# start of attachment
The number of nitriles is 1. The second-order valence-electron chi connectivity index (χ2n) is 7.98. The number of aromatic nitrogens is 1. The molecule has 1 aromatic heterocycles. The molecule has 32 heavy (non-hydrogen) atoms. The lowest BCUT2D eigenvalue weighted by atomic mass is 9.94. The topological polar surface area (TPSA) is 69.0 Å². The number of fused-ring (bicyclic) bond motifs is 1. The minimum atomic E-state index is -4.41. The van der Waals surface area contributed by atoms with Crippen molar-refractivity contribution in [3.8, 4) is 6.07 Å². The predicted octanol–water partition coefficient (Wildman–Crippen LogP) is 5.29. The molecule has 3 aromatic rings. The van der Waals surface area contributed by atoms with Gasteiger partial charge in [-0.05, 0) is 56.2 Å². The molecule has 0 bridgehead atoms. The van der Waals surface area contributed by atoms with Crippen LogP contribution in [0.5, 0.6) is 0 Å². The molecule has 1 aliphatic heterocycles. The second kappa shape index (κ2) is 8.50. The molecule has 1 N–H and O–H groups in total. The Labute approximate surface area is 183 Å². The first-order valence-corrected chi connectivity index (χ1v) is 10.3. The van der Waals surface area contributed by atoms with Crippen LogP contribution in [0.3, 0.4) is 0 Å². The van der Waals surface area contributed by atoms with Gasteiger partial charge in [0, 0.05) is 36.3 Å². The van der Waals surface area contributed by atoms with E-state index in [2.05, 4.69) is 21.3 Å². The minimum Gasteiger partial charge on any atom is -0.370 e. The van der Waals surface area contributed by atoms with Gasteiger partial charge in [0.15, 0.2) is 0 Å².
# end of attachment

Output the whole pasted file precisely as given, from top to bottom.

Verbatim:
The number of nitriles is 1. The second-order valence-electron chi connectivity index (χ2n) is 7.98. The number of aromatic nitrogens is 1. The molecule has 1 aromatic heterocycles. The molecule has 32 heavy (non-hydrogen) atoms. The lowest BCUT2D eigenvalue weighted by atomic mass is 9.94. The topological polar surface area (TPSA) is 69.0 Å². The number of fused-ring (bicyclic) bond motifs is 1. The minimum atomic E-state index is -4.41. The van der Waals surface area contributed by atoms with Crippen molar-refractivity contribution in [3.8, 4) is 6.07 Å². The predicted octanol–water partition coefficient (Wildman–Crippen LogP) is 5.29. The molecule has 3 aromatic rings. The van der Waals surface area contributed by atoms with Gasteiger partial charge in [-0.05, 0) is 56.2 Å². The molecule has 0 bridgehead atoms. The van der Waals surface area contributed by atoms with Crippen LogP contribution in [0.5, 0.6) is 0 Å². The molecule has 1 aliphatic heterocycles. The second kappa shape index (κ2) is 8.50. The molecule has 1 N–H and O–H groups in total. The Labute approximate surface area is 183 Å². The first-order valence-corrected chi connectivity index (χ1v) is 10.3. The van der Waals surface area contributed by atoms with Crippen LogP contribution in [0.3, 0.4) is 0 Å². The van der Waals surface area contributed by atoms with Gasteiger partial charge in [0, 0.05) is 36.3 Å². The van der Waals surface area contributed by atoms with E-state index in [2.05, 4.69) is 21.3 Å². The minimum Gasteiger partial charge on any atom is -0.370 e. The van der Waals surface area contributed by atoms with Gasteiger partial charge in [0.15, 0.2) is 0 Å².